There exists strong empirical evidence that information signals in the shape of volatility are transmitted, or “spill over,” in the currency market. Some studies have analyzed foreign exchange rates in five distinct regions of trading activity over the entire 24-hour day, namely: Asia, Asia–Europe overlap, Europe, Europe–America overlap, and America. Based on such time scales and geographical delineation, regional volatility models have been developed, in which volatility in one region is allowed to be a function of previous volatility in that region (“heat wave effect”), and volatility in other regions (“meteor shower effect”). The resulting evidence from empirical tests using historical data shows that in the currency market, the HW effect of own-region volatility spillover over time is usually statistically stronger, and more economically important than the MS effect across regions.1

Some of those studies use indicative trading quotes made by currency dealers, while others analyze unique proprietorship data of actual currency transactions reported by the main computer trading centers in London, Tokyo, and New York. They also investigate information linkages as measured by four variables beside volatility; namely, exchange rate return, direction of return, trading activity, and order flow.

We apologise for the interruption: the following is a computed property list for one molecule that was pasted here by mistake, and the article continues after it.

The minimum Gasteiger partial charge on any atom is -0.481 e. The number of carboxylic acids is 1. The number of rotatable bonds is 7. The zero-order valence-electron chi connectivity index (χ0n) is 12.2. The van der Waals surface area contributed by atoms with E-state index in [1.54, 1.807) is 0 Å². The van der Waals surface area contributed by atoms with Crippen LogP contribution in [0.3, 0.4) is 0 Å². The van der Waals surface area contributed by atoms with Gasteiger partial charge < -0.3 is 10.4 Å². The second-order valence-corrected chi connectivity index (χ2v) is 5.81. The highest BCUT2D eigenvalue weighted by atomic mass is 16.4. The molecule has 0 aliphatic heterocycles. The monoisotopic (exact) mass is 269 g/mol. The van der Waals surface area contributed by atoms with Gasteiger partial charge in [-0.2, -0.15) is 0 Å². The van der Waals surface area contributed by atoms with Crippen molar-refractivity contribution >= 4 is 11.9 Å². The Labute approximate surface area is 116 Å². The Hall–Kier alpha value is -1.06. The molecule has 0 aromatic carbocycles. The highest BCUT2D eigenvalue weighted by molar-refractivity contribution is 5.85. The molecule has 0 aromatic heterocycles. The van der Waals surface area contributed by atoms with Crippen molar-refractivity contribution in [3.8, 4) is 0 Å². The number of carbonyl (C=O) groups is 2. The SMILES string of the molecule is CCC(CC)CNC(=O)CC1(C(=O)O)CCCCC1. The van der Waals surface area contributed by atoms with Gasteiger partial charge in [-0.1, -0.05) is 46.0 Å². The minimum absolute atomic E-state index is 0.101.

In returns and return direction, there exist small informational linkages across trading regions, but not sufficiently significant to be of economic importance. Neither the HW nor the MS effects seem to explain much of the variation over time in the returns of major exchange rates.

These effects, however, seem to explain much more of the variation of volatility over time of these currency pairs. This statistical significance is also economically important, but the economic significance of the HW effect is much larger than that of the MS effect. As far as the smaller MS effect is concerned, it is much more pronounced between the trading region in which the shock originated and the next region in the chronological sequence of the 24-hour trading day, than between regions that are not chronologically sequential.

HW and MS also manage to explain some of the variation in trading activity, with economic significance having the same pattern as that of volatility. In order flow, which is often used as a proxy for information about economic fundamentals, HW and MS effects are detectable, too; however, economic significance can be attributed only to meteor showers.

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Further reading

Articles:

  • Cai, F., E. Howorka, and J. Wongswan. “Informational linkages across trading regions: Evidence from foreign exchange markets.” Journal of International Money and Finance 27:5 (2008): 1215–1243.
  • Engle, R. F., T. Ito, and W.-L. Lin. “Meteor showers or heat waves? Heteroscedastic intra-daily volatility in the foreign exchange market.” Econometrica 59:8 (1990): 525–542.
  • Ibrahim, B. M., and J. Brzeszczynski. “Interregional and region-specific transmission of international stock market returns: The role of foreign information.” Journal of International Money and Finance 28:2 (2009): 322–343.
  • Ito, T., R. F. Engle, and W.-L. Lin. “Where does the meteor shower come from? The role of stochastic policy coordination.” Journal of International Economics 32:3–4 (1992): 221–240.
  • Melvin, M., and B. Peiers Melvin. “The global transmission of volatility in the foreign exchange market.” The Review of Economics and Statistics 85:3 (2003): 670–679.